By Lowry That the mayor be re
quested to appoint Frederick Albrecht as
special policeman in place of Charles
Nelson , removed. Adopted.
By Bailey Tlmt the names and num
bers of the streets bo neatly painted on
all street lamps , nnd tlmt the gas com
mittee bo instructed to make the best
terms they can with some painter for
painting the same. Public property.
A number of resolutions ordering the
construction of gas mams , sidewalks ,
and minor improvonts were read ana
adopted or referred to the proper com
By Dailoy That the house- now stand
ing in Hurt street bo removed by order
of the committee on streets and alloys.
Streets undallovs and city attorney.
Committee on claims Recommending
payment of certain claims referred to
them tor investigation. Adopted.
Committee on claims Recommending
the reduction of tlio assessment of J. I * .
Van Sickle from * 3,10r ) to ! ? 105. Adopted.
Committee on 'grades and grading
Recommending ordinance establishing
grades of alley between Sixth and Tenth
htroets on Hickory street. Adopted.
Same Recommending establishment
of grade on Capitol avenue from
Twentieth street to Twenty-seventh
street. Adopted.
Committee on streets and alloys
Recommending an ordinance opening
Twenty-second street. Adopted.
Committee on police Recommending
tlmt tlio appointment of Tlios , J. Onus-
by as policeman bo'not continued.
P. Ford said lie was proud of the fact
that ho had secured the appointment of
Ormsby , and that lie would rather cut
oft'liis right arm than to appoint a man
whom ho did not think worthy. Ho said
Ormsby was a good , honest young fol
low , and a man of nerve. Ho said ho
was opposed only by cranks and whiskey
Mr. Kaspor said that ho had been approached
preached by some of the best tax payers
in Omaha who had opposed Ormsby's
appointment , and that liu hud made in-
vcstl ations , which convinced him thai
he is not qualified for the place.
Mr Ford got the lloor again , and salt
that "Thomas J. Ormsby is us smart a
man as there is in this hall , inside or out
side , The men who are opposing him
are mountebanks. I have * been in soci
ety with Mr. Ormsby , and I know him
as a gentleman. "
Upon a vote thn adoption of tlio roporl
was lost , and the nomination of Mr
Ormsby was confirmed ,
Police committee recommending that
the services of the pest keeper bo
maintained by tlio city. Adopted.
The bond of Thomas J. Ormsby as po
liceman was approved.
Police committee , Instructing the
poundmastor to strictlyontorce the stock
ordinance. Adopted.
Public property and improvements , ! ! o-
commending tlio numbering of the
btreets by painting the names upon the
gas lamps. Recommitted.
Same , Recommending the purchase o ;
two public drinking fountains , one for
Sixtoenth.streefc.aud one for Eiglitecntl
street , Adoptc ( ( .
Same Ro/5oinni6ndlng tins removal of
the fence * JtrQni' < i''Uwll'erson square
Adopted. ' "V' . .
Fjro and Water Wprks Recom
mending laying of water mains cm liar
nov street , nnd also the payment of bills
against the lire department. Adopted.
Sewerage Recommending the adop-
Ion of an ordinance transferring certain
'mids to so wor funds. Adopted.
Paving , Curbing nnd Guttering Rec
ommending the appointment of inspectors
specters of sewerage , paving , etc.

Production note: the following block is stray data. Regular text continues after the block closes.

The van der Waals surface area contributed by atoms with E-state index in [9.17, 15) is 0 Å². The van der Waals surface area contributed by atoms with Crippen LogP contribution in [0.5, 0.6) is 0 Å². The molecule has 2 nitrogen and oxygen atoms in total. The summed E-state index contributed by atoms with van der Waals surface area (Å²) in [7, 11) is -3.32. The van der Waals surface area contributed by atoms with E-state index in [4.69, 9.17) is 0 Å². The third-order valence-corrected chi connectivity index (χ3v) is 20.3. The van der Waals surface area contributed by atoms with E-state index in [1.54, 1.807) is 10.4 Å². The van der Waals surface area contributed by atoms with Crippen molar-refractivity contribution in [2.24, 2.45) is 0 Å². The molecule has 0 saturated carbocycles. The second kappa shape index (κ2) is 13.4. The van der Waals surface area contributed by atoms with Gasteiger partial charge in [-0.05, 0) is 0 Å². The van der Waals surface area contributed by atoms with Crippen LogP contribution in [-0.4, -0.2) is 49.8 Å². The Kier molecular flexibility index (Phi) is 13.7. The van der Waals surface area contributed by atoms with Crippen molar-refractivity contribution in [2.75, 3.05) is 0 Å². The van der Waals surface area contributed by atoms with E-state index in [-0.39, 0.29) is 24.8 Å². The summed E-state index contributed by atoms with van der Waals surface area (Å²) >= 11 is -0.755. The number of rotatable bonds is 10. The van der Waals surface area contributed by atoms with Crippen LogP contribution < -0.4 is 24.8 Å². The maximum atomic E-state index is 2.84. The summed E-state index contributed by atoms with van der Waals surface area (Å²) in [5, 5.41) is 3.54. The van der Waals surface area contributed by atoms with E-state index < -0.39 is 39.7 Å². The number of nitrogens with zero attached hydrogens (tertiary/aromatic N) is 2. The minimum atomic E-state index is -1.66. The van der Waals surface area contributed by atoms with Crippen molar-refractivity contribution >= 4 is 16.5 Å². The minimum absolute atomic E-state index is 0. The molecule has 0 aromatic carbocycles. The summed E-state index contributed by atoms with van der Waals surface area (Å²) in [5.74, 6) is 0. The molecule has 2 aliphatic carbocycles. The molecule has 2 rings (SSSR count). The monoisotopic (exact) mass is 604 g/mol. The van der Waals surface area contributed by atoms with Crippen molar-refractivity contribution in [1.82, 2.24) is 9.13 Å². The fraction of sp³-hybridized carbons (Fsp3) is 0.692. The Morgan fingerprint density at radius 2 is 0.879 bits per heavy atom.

Viaducts and Railways Filing papers
nnd commucations ,
Vacating a certain part of Fifteenth
street nnd the alloy in block 17IM , and
granting to the Omaha Bolt Line railway
the right to use tlio same for a freight
depot. Viaducts nnd railways.
Directing the city treasurer to make a
transfer of certain funds to the sewer
fund. Passed.
Establishing grade of Capitol avcnno
from Twenty-sixth street to Twenty-
seventh avenue , Passed.
Establishing the grade of Sixteenth
street from Lake street to north limit of
tlio city. Passed.
Making special appropriation for the
payment of liabilities Incurred during
the month of April.
1113 TIUKl ) TO lUMj HIS WIPE.
J. V. West , Armed With n Ilovolvor
and Knife. , RnUc * a Domes
tic How.
The cries of "help" and "murder"
aroused tlio residents of Hamilton street ,
near Twenty-seventh , at 1 o'clock this
morning. C. W. Wllkins and L. K
Lucas , who wore the iirst to
reach the location from which
the sounds came , found a
woman hi the middle of the street clad
in her nisjht robes which were covered
with blood , She was imploring protec
tion from her husband , who , she said ,
was trying to kill her. The woman was
Mrs. J. F. West , whose husband is a trav
eling salesman for the Simmons Hnrd-
"waro company of St. Louis. West was
just coming out of the house
after his wife when he was
met by the mon. Ho hud his revolver in
his hand , apparently ready to put it to
use. The men who had arrived nt this
time surrounded West , disarmed him and
locked him up in ono of the rooms of his
house. Mrs. West was then taken to her
bedroom and a messenger sent for the
police to take West into custo
dy. The patrol wagon was
sent in response to a telephone
call and Officer Mostyn sent to make the
arrest. A BEE reporter , who accompa
nied the party to the scene of tlio dilliculty ,
found the streets in the vicinity of tiic
West residence filled with the excited
neighbors , all of whom were busy specu
lating upon the causes of the sensational
ulTuir. Inside the house were a half
dozen half clad men standing
guard over West , who was taking mat
ters very coolly , and was engaged in
bandaging his right hand , which no had
cut in some manner in the dilliculty. In
the bedroom , adjoinm < r the splendidly
furnished pcrlor , Mrs. West was found
lying on a pile of bod-clothing , crying